Lion are one species that every tourist wants to see when they come to Africa. However many lion populations are declining due to changing habitats and increasing pressures from humans. The Victoria Falls Wildlife Trust in conjunction with the Oxford Wildlife Conservation Unit (WildCru) based in Hwange National Park, are collaborating on research of lions in North Western Zimbabwe and the surrounding trans-frontier international regions. This research has assisted Zimbabwe Parks and Wildlife Authority (ZPWMA) in making management decisions, and in the last five years this has already led to an increase in the lion population in Zambezi National park and the surrounding safari areas.

Lion populations are declining due to changing habitats and increasing pressures from humans.

Make a donation to help Lion Research.

Project Goal: Improve the long-term success of the lion population in North West Zimbabwe


  1. Determine lion population numbers
  2. Identify where lions move between different land use types (e.g. national park, forestry, communal lands, safari area, etc)
  3. Determine if they are using natural corridors to move across trans-frontier, international borders.

If lion populations are going to remain healthy, the best chance they have is for us to find ways to improve their habitat and to prevent their conflict with humans. This project addresses the mitigation of conflict in rural communities through the Human Wildlife Conflict: Predators Project.

Lion populations rebound very quickly with increased anti-poaching protection and a good prey base, and so this project also puts measures in place to assist with anti-poaching efforts to protect all wildlife.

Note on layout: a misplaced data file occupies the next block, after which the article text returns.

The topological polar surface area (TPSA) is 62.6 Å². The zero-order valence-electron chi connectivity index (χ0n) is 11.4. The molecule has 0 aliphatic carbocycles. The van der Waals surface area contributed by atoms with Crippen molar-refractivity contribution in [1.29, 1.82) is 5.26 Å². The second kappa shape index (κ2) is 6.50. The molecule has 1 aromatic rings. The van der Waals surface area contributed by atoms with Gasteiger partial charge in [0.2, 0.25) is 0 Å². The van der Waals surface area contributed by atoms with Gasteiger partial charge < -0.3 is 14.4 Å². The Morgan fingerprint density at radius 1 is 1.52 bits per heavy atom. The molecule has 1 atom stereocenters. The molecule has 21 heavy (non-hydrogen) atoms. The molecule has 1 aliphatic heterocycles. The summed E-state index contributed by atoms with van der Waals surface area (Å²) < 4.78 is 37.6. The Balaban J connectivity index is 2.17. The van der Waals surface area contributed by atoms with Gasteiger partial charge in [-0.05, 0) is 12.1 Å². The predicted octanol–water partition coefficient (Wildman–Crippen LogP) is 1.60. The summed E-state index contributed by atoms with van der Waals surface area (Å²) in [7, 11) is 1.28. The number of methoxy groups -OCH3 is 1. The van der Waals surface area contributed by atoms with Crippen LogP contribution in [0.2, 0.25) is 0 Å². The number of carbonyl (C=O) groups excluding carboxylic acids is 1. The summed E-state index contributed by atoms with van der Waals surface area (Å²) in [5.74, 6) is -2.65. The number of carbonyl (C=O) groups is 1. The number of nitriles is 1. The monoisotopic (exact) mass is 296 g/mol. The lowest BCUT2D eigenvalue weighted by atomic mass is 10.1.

For a lion population to be sustainable, it is crucial that lions are able to move freely and unobstructed through regional wild areas. Large Transfrontier Conservation Areas (TFCA’s) are one way of increasing the area in which regional populations of lion and other wildlife can survive. With the establishment of the Kavango Zambezi (KAZA) Transfrontier Conservation Area (TFCA) in 2003, wildlife that moves across international borders is closely monitored. In North West Zimbabwe, lions move between Zimbabwe and Botswana, and in some cases even Zambia. Identifying wildlife corridors within the TFCA is vital to ensure that those areas remain designated for wildlife. In order to protect these wonderful animals this project aims to find out where lions move within the KAZA TFCA and work with local and regional authorities to keep those areas protected, and connected.

We use satellite collars to track lion movements. If you would like to help us conserve the population of lion in NW Zimbabwe, you can do so by sponsoring a satellite tracking collar. Each lion collar can be used for 2 years and the movements of this animal will be closely monitored.  * One satellite collar costs ~$5000 

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